Things will always be hard - I'll always see the shadows and not the light.
Pulling weeds, planting seeds, pruning runaway bushes.
Anger in all its forms.
Words that sing, dance, shout, paint, cry, laugh - my own or anyone else's.
Being wrong about God.
Time with my brothers.
Losing time with nothing to show.
On the road to new places, new people, new ways of being.
Not getting to experience adventures because I'm too tired, because it's too late.
Holding hands in the dark of a movie immersed in story, the fragrance of popcorn, and the solid sureness of my life partner.

I've been taking a class the last few weeks with Jennifer Springsteen of Portland Writers. I haven't posted anything here because we do our writing in class to prompts Jennifer provides, so it's all first draft work. A lot of my work from this class will eventually find its way into the new book. Last night, however, she gave us a different kind of prompt that was fun to do (all hers are) and revealing and magical. The writing above is the result of this prompt:

Number 1 -10, leaving room to write. List ten things in sentences or phrases that make you happy/give you joy. Turn the paper over, number 1-10, and list ten things in sentences or phrases that you're afraid of or that scare you. On a separate paper, starting with your first fear, copy what you wrote, alternating fear and joy statements. This works with any opposites and is apparently an effective way to work through blocks in writing. You might want to give it a try just for fun. I'd love it if you shared.

Sunday, March 14, 2010


My lower back is as twangy right now as an old-style country western singer. It shouldn't be. Six months of yoga is supposed to have strengthened my core so that my back feels supported and happy. I've spent the last year babying and nursing and listening to my sacrum, and I expected that by now we'd be good friends and she would not still be requiring constant careful nurturing.

It's possible I've gotten just enough stronger, just enough more flexible, that I've pushed myself too far beyond my edge. It's possible that impatience with the slowness of my progress has deafened my ears to my body's polite requests to keep that edge close in the same way a mother never lets a toddler out of her sight.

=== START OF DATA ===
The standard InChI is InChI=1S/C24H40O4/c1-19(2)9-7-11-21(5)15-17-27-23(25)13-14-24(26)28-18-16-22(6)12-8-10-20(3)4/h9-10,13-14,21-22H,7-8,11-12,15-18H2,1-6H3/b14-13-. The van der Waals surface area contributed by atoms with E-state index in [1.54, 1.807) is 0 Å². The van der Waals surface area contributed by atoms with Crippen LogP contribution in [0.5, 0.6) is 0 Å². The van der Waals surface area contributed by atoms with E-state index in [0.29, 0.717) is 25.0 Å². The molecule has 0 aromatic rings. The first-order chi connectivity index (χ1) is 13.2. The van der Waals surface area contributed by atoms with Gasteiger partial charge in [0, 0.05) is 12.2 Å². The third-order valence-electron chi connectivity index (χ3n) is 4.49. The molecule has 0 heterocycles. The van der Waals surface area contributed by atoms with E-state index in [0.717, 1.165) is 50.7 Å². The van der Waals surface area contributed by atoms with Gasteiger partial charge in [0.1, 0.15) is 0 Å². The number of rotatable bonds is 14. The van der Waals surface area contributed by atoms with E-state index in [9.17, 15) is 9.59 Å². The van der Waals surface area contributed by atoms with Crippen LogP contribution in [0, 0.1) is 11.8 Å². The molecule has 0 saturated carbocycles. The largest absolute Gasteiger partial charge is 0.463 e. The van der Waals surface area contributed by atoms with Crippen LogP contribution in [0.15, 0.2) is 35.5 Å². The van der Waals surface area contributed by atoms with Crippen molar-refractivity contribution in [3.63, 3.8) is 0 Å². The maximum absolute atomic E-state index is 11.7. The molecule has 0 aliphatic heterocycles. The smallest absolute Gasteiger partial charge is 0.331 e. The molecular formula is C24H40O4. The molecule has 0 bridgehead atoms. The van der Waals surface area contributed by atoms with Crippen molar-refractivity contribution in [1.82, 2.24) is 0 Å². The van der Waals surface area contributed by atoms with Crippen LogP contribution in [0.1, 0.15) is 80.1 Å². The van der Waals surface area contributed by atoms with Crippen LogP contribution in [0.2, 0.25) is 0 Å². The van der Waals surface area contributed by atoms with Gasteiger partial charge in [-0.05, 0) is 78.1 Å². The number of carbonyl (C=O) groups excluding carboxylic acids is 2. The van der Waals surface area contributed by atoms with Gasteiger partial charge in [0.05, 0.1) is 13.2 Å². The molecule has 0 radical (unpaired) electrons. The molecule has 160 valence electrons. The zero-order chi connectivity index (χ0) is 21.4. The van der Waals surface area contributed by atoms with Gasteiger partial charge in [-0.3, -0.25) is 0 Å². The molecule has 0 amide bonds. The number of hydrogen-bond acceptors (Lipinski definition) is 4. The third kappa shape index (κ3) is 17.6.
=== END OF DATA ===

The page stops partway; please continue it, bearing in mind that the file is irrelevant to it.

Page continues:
A most amazing thing just happened - just this minute as I'm writing this post. I had written a couple of paragraphs beyond this, all about chakras, control, support, and had gone back to check for flow. Suddenly this phrase became neon on the page: It's possible that impatience with the slowness of my progress has deafened my ears.

Damn! I've been so careful to keep my edge close and somehow it got away from me. Just like a wild and curious toddler determined to get as far afield as possible.

Lately I've allowed impatience, which I actually think is fear dressed in flashy clothes, to convince me I need to step up the pace a bit or I'm going to be left in the dust of all the younger, smarter, more flexible (and thinner) people who didn't take more than five decades to start to figure things out.

The thing that startled me most about that statement, however, is my impatience with yoga is nothing compared to my impatience with this other part of my life. The one I left a safe and secure (and stifling) career to pursue. It's March. The year is two-thirds gone. My book is not only not rewritten, but I'm still trying to find the frame of the new story, and worst of all I can't seem to find the soul of the story.